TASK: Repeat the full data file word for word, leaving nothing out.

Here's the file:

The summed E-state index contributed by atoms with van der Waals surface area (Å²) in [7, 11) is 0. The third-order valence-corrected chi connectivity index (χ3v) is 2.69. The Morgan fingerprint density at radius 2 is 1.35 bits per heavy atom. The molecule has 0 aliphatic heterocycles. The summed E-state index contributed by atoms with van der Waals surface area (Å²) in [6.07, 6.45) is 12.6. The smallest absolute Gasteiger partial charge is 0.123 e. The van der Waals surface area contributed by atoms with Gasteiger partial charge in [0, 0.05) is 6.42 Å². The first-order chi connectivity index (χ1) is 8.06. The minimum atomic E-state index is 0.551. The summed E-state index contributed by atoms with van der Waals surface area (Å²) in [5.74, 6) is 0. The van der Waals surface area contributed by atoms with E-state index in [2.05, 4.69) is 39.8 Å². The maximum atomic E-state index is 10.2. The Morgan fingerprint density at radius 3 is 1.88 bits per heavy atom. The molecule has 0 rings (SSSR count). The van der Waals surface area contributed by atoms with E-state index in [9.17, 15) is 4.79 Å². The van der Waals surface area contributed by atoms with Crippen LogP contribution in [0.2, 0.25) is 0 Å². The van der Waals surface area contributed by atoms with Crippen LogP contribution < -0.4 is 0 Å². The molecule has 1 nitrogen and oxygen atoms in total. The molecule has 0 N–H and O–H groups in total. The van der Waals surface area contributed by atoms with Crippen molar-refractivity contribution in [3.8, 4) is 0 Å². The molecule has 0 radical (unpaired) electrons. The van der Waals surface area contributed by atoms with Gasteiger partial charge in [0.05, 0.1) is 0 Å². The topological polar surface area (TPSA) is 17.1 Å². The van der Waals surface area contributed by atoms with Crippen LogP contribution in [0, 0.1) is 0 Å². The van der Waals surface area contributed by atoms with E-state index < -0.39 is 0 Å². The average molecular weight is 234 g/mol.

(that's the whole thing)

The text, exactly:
The summed E-state index contributed by atoms with van der Waals surface area (Å²) in [7, 11) is 0. The third-order valence-corrected chi connectivity index (χ3v) is 2.69. The Morgan fingerprint density at radius 2 is 1.35 bits per heavy atom. The molecule has 0 aliphatic heterocycles. The summed E-state index contributed by atoms with van der Waals surface area (Å²) in [6.07, 6.45) is 12.6. The smallest absolute Gasteiger partial charge is 0.123 e. The van der Waals surface area contributed by atoms with Gasteiger partial charge in [0, 0.05) is 6.42 Å². The first-order chi connectivity index (χ1) is 8.06. The minimum atomic E-state index is 0.551. The summed E-state index contributed by atoms with van der Waals surface area (Å²) in [5.74, 6) is 0. The van der Waals surface area contributed by atoms with E-state index in [2.05, 4.69) is 39.8 Å². The maximum atomic E-state index is 10.2. The Morgan fingerprint density at radius 3 is 1.88 bits per heavy atom. The molecule has 0 rings (SSSR count). The van der Waals surface area contributed by atoms with E-state index in [9.17, 15) is 4.79 Å². The van der Waals surface area contributed by atoms with Crippen LogP contribution in [0.2, 0.25) is 0 Å². The van der Waals surface area contributed by atoms with Crippen LogP contribution < -0.4 is 0 Å². The molecule has 1 nitrogen and oxygen atoms in total. The molecule has 0 N–H and O–H groups in total. The van der Waals surface area contributed by atoms with Crippen molar-refractivity contribution in [3.8, 4) is 0 Å². The molecule has 0 radical (unpaired) electrons. The van der Waals surface area contributed by atoms with Gasteiger partial charge in [0.05, 0.1) is 0 Å². The topological polar surface area (TPSA) is 17.1 Å². The van der Waals surface area contributed by atoms with Crippen LogP contribution in [0, 0.1) is 0 Å². The van der Waals surface area contributed by atoms with E-state index < -0.39 is 0 Å². The average molecular weight is 234 g/mol.